We do not know much about Jesus in those years between his presentation in the temple and his baptism in the Jordan by John. We do have a glimpse of him at twelve years old with the teachers in the temple. As he left the temple and went home with Joseph and Mary the scriptures tell us that he “advanced in wisdom and age and favor before God and man.” (Lk. 2:52).
Of course there is a lot of conjecture about his childhood and early years. Books and movies attempted to show us some aspects of his humanity and his divinity. But we can only speculate about his early life for the truth is that we just do not know. I believe that there was nothing spectacular in his life to make anyone believe he was the Messiah. How can I say this about the Son of God? Because a scene in John 6:42 has the crowd saying “Is not this Jesus, the son of Joseph, whose father and mother we know? How does He now say, ‘I have come down out of heaven’?” From this it is obvious that there was nothing in his life or actions which would give them an indication of who he was.
Now with the baptism by John all will know or hear about him. It begins with him kneeling before John to be baptized. Not because Jesus needed to be baptized for the reasons we need to be baptized. His baptism had much more significance for us – our sanctification not his.
In Matthew’s gospel of Jesus’ baptism, John expresses how he should not be baptizing Jesus. Jesus tells him, “allow it now for thus it is fitting for us to fulfill all righteousness.” Our theology tells us that this statement by Jesus is a reference to him submitting to God’s plan of salvation for all. A plan that will have Jesus dying for the forgiveness of all sin. So Jesus at the beginning of his public ministry kneels before man and submits to God’s plan. Something that should have us all kneel before God submitting to his plan for us, as disciples, to build the kingdom of God. Through the Submission Jesus is affirmed and God signifies to us how deeply he loves him and us.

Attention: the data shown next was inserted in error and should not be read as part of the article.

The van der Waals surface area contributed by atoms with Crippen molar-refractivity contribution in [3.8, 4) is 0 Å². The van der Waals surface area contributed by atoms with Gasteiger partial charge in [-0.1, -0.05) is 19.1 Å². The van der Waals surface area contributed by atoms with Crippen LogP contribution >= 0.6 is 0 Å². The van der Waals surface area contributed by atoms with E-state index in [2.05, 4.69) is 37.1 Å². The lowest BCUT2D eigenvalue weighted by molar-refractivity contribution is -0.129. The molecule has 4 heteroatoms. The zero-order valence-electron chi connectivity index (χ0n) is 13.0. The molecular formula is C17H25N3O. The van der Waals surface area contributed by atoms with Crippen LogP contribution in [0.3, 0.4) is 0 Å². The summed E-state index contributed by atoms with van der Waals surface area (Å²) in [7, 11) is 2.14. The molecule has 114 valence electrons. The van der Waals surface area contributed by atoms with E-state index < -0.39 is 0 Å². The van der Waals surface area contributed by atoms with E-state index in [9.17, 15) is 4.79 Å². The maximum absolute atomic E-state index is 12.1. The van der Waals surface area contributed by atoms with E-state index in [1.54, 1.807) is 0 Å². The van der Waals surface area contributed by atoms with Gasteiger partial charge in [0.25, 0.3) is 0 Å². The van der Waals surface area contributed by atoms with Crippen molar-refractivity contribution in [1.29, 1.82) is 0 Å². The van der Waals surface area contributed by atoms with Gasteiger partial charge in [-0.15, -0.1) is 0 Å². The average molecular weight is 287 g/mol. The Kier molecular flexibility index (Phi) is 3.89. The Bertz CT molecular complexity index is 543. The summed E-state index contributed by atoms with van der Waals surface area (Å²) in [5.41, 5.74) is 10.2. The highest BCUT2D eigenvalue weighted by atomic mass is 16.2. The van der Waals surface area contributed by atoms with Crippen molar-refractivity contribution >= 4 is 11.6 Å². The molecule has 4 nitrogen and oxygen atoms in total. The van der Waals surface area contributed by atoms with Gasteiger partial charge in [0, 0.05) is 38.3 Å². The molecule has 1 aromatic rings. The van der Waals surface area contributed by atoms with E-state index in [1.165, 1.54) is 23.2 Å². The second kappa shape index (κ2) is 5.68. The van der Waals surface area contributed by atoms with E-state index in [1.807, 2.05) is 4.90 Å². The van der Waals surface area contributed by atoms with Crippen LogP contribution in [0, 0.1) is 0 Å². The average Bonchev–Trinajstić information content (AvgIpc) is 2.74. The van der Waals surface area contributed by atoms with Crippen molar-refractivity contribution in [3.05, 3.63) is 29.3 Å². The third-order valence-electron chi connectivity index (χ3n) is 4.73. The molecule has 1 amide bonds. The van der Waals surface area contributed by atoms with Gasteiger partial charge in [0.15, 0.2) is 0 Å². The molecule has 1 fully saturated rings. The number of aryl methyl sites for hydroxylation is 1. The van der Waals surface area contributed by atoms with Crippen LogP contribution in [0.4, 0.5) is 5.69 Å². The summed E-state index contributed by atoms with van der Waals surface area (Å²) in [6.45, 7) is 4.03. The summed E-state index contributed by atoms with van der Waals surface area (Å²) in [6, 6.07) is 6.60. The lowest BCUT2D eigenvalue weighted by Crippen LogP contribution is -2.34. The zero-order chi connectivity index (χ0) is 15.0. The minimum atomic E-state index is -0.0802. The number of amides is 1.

Don’t we all desire to know that we are beloved by God? Wouldn’t it be great to know that God delights in who we are? Wouldn’t it be great to know that God approves of our life and the choices we have made in our life? Our knowing how much God loves us should change everything about how we live out our spiritual lives. We would know that no matter how many times we fail or fall short, that God is always reaching out to embrace us. We would know without a doubt that God is there to celebrate over us as he did with the prodigal son. We would know without a doubt that there is nothing that can separate us from the love of God. Jesus confirmed that day as he knelt before John that he came to remove the barrier of sin that separates us from receiving God’s love and mercy. Jesus’ submitted to his Fathers plan on that day and it ended on the cross – removing the guilt and penalty of our sin so we would know how deeply we are beloved.
Because of this action by Jesus we should be submitting to God’s plan and asking for that same Holy Spirit to drive us into the desert. Drive us to a place where the Spirit can strengthen us in Holiness to live the life God intended for us the moment we were created.
We, each of us, by our own baptism are called to be transformed by the power of the Holy Spirit. We should be eager to spread the news of God’s gift of a life. A life filled with God love filling us instead of one filled with condemnation. God’s plan for us is that we live in righteousness not by our own merit but by the saving action of Jesus Christ. God’s plan for us is told to us in the prophets when God says he will change our hearts and put a new Spirit in us. A Spirit that will make our hearts burn with fire for love of God. God’s plan for us is for us to know how beloved we are and always will be. This should change us so that instead of seeking his approval we live out that approval by our own acts of forgiveness.
This week’s gospel is about our baptism. it is understanding how much we are loved and beloved by God. For most of us God’s love and his approval seems so distant that we shy away from entering into his presence. We, like John, object to God when he comes to us. But like John we must hear the words of God saying exactly what we need to do – allow him to let that water of life transform us and open our eyes to see how loved we are by God.